As people jet away for summer break, planning a holiday is supposed to be fun. If you’re asthmatic or prone to allergies, however, problems such as unfamiliar pollens, hotel dust mites, pet hair, second-hand smoke and exotic foods are all things to consider when packing your bags. Even those who rarely have trouble at home can find hay fever spoiling their fun in a different environment. A little extra preparation can go a long way towards making your stay more comfortable. Here are some handy hints for holidaymakers.
Vet your hotel
Email your accommodation ahead of travel to inform them of your condition and inquire about possible triggers. Hotels that market themselves as ‘pet friendly’ can be problematic if you’re allergic to animal hair or dander.
Inquire specifically whether the hotel is entirely smoke-free. Properties that permit smoking but have non-smoking rooms may not strictly enforce the rules, and previous guests could have smoked in the room. A smoke-free room that’s right above a smoking floor could also expose you to the smoke from below.
Research your destination
People who have inhalant allergies, such as asthma or allergic rhinitis, find that avoiding allergens completely is impossible, but you can reduce your risk of experiencing discomfort. Check the pollen count at your destination online, for the season in which you plan to travel, especially if you plan to visit multiple sites. There are many local variations in the allergens that may affect you. For instance, in most of Europe, the major allergen is grass, but in Northern Europe it can be birch tree.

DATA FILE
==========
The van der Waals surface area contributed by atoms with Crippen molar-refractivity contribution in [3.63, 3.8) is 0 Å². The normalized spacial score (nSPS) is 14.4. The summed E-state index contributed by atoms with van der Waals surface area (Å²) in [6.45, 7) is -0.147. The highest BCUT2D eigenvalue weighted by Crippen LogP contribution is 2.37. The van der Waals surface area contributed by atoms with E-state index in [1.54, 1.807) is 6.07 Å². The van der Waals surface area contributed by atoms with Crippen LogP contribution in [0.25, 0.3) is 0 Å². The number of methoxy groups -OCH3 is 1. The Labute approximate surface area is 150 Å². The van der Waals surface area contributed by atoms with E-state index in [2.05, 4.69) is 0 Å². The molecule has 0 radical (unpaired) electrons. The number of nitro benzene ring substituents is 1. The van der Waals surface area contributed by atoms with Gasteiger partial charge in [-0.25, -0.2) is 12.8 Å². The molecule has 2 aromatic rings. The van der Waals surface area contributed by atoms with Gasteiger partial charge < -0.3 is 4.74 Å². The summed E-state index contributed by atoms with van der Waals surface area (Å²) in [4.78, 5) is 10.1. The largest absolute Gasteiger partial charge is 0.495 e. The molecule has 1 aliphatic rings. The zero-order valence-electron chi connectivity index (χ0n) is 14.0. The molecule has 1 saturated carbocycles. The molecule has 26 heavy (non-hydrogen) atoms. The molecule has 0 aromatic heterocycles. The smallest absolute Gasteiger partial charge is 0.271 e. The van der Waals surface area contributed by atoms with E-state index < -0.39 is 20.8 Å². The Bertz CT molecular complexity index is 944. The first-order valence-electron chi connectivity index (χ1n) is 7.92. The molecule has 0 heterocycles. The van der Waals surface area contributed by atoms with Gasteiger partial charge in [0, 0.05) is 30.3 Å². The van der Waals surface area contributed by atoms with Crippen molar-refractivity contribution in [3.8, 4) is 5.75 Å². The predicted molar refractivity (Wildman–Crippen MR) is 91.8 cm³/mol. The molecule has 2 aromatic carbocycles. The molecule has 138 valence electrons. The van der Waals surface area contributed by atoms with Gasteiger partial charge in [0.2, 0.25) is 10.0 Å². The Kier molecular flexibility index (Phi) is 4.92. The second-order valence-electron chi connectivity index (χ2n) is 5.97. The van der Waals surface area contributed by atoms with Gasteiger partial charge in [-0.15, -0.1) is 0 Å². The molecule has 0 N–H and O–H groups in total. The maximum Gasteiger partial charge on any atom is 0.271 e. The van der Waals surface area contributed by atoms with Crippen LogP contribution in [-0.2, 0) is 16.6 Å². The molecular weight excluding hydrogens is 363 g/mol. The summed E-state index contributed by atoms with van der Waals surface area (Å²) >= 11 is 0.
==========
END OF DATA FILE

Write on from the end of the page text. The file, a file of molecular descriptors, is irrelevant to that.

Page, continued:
Air quality varies greatly from place to place and pollution may be far higher than holidaymakers are accustomed to. If you’re travelling by car, avoid driving with the windows down, especially if you have asthma. Try to use the vehicle’s air-conditioning for about 10 to 15 minutes before you set out – and choose the recirculation setting, not the outdoor vent one.
Pack all the medicine you need in a carry-on bag or purse and bring a copy of any prescriptions, including any tablets, inhalers, steroid sprays and injectables. If you have a food allergy, bring snacks with you, so you don’t have to take a chance on airline meals. And bring a day’s worth of spare supplies in case of delays.
Even non-prescription medicines in your country of residence may be controlled substances elsewhere. Check the government travel advice for your destination to ensure these medicines will be allowed.
Many people are allergic to dust mites, which feast on dead skin cells and thrive within household textiles such as carpets, upholstery and bedding. It’s recommended to pack your own bedding stuff. A zippered pillow case will take very little space in your suitcase and can help you avoid increased symptoms while you’re away. People could fold up and pack their mattress cover too, but that would take up more room!
Take a phrasebook
Language barriers can be an extra hurdle should a traveller need to buy medicine, see a doctor or even visit a hospital emergency room, so it’s important to be able to communicate reliably. Some people keep a list of important phrases related to their condition and the internet is full of translation tools and other language-learning resources that can help you get by. The chances are that someone at your hotel will speak English, which could be crucial in an emergency situation.
For people with food allergies, it’s recommended to carry a ‘chef card’ that lists the food you must avoid – it’s a great way to communicate with chefs and serving staff. The website of the organization Food Allergy Research and Education (FARE) provides printable PDFs in several Asian and European languages.
If your condition is severe, you might feel safer sticking to places where you speak a language that is commonly understood, either your native language or a fluent second one. For instance, English is widely understood in many European cities.
Inspired by Dr. David M. Lang